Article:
Von Hildebrand's Voice of Reason

Author: ZENIT


Von Hildebrand's Voice of Reason

Interview With Founder of Legacy Project

ALEXANDRIA, Virginia, 13 JUNE 2007 (ZENIT)

Benedict XVI sees in Dietrich von Hildebrand a voice of reason in an age that has largely despaired of reason, says the founder of a project to disseminate the philosopher-theologian's writings.

John Henry Crosby recently spoke with ZENIT about the mission of the Dietrich von Hildebrand Legacy Project and the influence the German thinker had on the Catholic Church throughout the 20th century.

Crosby works closely with Alice von Hildebrand, the widow of the philosopher. Dietrich von Hildebrand lived from 1889 to 1977.

The Legacy Project recently released a new edition of "The Heart," which can be purchased at the project's Web <https://www.verapriseinc.com/hildebrand/store/index.cfm?ref=znt%20> site.

The project has pledged to donate 10% of all purchases through this link to ZENIT, and orders destined for the continental United States are eligible for free shipping.

Q: You and Alice Von Hildebrand recently met with Benedict XVI. What is the Holy Father's interest in this project?

Crosby: This is a challenging question because the Holy Father is interested in the Legacy Project or, more precisely, in Dietrich von Hildebrand, at many levels.

Many people will not know that the Holy Father knew von Hildebrand already as a young priest, when as young Father Ratzinger, he was the assistant pastor at von Hildebrand's parish church in Munich.

From the very start, Father Ratzinger had a deep esteem for Dietrich von Hildebrand, both as a personality and as thinker.

Beyond his personal admiration, however, the Holy Father also sees von Hildebrand as a Catholic figure who left a tremendous mark on the Church — a mark about which many Catholics are regrettably unaware.

One could hardly attribute a greater historical importance to von Hildebrand than Cardinal Ratzinger did when he wrote about von Hildebrand in the year 2000: "I am firmly convinced that, when at some time in the future, the intellectual history of the Catholic Church in the 20th century is written, the name of Dietrich von Hildebrand will be most prominent among the figures of our time."

These are not idle words, and the Holy Father has gone to great lengths to demonstrate how seriously he meant them.

Soon after the Legacy Project was founded in 2004, he took the rare step of joining as an honorary member, and even after his elevation to the papacy his support has been faithful and concrete.

The Legacy Project just released our first publication in collaboration with St. Augustine's Press, namely a new edition of von Hildebrand's book "The Heart."

The book appeared around the time of our audience with the Holy Father. Alice von Hildebrand and I were able to present the very first copy to him, to which he responded, expressing his gratitude, "Ah, the young people will like this."

Naturally, all of this collaboration only heightens the question of the Holy Father's interest in Dietrich von Hildebrand. Among the many different reasons that come to mind, two in particular, or, perhaps, two ways of explaining his support, stand out.

To begin with, one might say that the Holy Father sees Dietrich von Hildebrand as a voice of reason in an age that has largely despaired of reason.

How often have we not heard it said that there is no objective moral law but only what is right for me; that there is no reality except what I choose to make my reality?

This was hardly the way of von Hildebrand, who was always concerned with conforming himself to reality or, as he often expressed himself, to "listening to the voice of being."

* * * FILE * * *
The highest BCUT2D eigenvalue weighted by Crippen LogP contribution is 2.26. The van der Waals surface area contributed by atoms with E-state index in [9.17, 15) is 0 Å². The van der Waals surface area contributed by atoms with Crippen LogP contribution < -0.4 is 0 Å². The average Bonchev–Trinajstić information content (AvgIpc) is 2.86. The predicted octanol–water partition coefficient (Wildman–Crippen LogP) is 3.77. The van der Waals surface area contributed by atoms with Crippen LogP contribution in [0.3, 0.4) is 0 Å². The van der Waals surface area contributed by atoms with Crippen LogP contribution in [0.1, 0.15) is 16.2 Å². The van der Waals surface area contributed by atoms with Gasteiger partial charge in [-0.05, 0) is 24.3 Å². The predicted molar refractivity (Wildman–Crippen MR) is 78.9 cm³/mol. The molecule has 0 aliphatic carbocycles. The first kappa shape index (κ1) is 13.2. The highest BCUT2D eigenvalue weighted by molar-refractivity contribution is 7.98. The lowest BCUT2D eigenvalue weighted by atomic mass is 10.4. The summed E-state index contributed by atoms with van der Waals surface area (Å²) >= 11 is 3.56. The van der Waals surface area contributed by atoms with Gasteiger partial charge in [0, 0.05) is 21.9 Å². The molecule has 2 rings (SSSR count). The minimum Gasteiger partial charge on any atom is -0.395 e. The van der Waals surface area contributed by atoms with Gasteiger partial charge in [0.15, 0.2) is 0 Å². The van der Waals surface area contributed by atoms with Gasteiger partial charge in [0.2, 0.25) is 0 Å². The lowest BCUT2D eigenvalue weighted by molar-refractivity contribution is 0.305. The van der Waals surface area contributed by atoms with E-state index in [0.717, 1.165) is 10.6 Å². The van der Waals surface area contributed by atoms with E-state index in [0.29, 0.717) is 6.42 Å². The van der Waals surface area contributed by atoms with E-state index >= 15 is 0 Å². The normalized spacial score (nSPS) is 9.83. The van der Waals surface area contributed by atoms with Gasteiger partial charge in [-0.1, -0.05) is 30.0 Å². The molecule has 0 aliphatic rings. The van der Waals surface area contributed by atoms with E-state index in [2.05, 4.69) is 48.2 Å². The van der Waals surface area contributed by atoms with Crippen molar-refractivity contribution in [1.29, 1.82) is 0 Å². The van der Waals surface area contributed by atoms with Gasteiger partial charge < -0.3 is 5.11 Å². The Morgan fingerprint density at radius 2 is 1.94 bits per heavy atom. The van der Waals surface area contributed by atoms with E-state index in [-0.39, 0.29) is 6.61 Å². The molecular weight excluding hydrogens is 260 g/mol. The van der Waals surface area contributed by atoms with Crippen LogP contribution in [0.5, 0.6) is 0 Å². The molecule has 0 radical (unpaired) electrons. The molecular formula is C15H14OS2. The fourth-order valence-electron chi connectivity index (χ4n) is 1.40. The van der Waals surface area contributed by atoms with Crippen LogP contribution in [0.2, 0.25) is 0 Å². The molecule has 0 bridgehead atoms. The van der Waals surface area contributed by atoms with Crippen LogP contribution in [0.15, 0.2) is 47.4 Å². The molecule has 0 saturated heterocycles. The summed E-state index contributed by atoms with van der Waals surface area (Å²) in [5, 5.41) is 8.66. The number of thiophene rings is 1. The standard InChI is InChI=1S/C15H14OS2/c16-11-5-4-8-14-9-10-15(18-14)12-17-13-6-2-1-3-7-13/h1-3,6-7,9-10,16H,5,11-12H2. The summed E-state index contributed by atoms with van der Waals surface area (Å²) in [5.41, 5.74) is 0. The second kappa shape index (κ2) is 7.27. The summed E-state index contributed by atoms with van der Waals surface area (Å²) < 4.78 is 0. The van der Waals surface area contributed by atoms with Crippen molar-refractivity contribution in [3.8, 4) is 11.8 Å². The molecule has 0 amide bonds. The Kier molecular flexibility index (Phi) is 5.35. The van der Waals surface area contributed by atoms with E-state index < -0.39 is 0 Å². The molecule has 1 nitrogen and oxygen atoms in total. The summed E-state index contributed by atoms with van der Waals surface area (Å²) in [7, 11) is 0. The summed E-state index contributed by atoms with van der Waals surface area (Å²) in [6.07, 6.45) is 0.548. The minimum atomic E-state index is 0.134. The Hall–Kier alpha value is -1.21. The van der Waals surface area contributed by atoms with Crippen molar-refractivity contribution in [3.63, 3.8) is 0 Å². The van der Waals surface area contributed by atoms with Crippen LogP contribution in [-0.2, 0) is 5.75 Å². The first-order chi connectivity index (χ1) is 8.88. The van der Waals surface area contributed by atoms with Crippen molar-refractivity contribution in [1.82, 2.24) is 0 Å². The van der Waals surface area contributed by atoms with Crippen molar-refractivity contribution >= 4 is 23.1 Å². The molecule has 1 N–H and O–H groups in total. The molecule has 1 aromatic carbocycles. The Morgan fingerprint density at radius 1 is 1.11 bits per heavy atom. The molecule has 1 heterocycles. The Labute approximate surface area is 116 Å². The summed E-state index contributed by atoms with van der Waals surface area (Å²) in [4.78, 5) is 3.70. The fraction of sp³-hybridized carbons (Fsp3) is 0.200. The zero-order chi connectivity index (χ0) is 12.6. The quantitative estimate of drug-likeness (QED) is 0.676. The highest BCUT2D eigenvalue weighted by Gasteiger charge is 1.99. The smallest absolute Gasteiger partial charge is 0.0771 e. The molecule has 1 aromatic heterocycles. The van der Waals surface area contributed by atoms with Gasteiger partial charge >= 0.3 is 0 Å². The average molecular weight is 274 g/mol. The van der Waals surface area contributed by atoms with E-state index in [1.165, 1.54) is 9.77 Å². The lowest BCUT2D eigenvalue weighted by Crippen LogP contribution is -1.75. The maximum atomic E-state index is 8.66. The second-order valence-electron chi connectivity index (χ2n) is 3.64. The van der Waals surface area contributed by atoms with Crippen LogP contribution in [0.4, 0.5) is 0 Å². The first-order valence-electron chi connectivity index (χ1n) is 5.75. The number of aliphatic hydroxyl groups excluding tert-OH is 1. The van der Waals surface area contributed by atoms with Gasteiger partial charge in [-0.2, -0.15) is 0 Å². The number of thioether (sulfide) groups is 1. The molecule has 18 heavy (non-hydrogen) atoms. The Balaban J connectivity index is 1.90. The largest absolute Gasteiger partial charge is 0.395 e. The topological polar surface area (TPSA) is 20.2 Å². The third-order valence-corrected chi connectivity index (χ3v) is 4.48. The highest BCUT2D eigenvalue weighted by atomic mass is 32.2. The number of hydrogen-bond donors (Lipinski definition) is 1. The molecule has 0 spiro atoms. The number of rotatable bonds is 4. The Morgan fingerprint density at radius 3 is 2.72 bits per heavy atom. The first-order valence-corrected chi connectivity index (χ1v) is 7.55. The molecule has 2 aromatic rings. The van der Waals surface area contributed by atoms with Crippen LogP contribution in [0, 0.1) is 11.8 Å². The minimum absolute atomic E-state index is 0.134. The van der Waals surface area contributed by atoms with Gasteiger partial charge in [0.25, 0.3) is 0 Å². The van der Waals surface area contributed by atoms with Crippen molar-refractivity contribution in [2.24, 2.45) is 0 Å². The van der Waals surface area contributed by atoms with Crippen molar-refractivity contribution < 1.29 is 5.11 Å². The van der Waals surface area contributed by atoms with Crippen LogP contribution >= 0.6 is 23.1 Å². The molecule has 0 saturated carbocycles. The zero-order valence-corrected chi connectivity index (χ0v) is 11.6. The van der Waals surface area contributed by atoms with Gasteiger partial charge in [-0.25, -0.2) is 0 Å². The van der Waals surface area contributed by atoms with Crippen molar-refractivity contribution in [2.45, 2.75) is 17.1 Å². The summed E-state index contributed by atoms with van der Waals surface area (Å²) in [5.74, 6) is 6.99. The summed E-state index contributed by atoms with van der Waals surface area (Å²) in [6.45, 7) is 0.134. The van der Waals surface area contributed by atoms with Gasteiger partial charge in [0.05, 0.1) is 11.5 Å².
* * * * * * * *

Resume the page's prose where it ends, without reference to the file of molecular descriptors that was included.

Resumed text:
Von Hildebrand has been described as a "knight for truth," and this marvelously expresses the way he not only sought and understood the faith but the manner in which he defended it and gave witness to it through his life.

Too few people know of the great Christian witness of von Hildebrand which, during the 1920s and 1930s, reached a heroic highpoint in his intellectual anti-Nazi resistance.

I am reminded here of some words which Cardinal Christoph Schönborn recently wrote to me in a letter about von Hildebrand, for they drive home the importance of von Hildebrand for today: "I continue to think, as I have in the past, that the work of Dietrich von Hildebrand stands among the very great Catholic contributions to the thought of the 20th century."

"Precisely in our time," Cardinal Schönborn continued, "it is becoming increasingly clear to me how precious it is to have great thinkers formed in the faith through whom we can find orientation and support in the midst of the confusion of the present time."

A second reason for the Holy Father's interest in Dietrich von Hildebrand lies in the fact that he sees the "personalism" of von Hildebrand as a kind of instrument for making the Gospel fully intelligible to the contemporary world.

How ironic it is that one of the bloodiest centuries in history, namely the 20th, went hand in hand with a deepening understanding for the dignity of the human person.

We see this in the whole language of "human rights," which is an expression of precisely this deepening sense for the dignity and inviolability of the person.

The philosophy that has arisen around this deepening sense for the dignity of persons, both as its cause and consequence, often goes by the name of personalism.

One of the greatest practitioners of personalism was the late great Pope John Paul II, who was capable of transforming so many thousands of lives in no small measure because of the personalist approach he always took.

Like John Paul, the thought and witness of von Hildebrand are rooted in his personalism, for von Hildebrand too was deeply interested in the nature and dignity of human persons — indeed, one can say that the personal forms a kind of axis of his thought.

In his personal style as well, von Hildebrand acted out of a deep sense for the mystery of personal existence — always with warmth, with love, with respect, and with a passionate desire to "win over" his interlocutor — and this, I believe, was a crucial reason for his capacity to reach people so profoundly.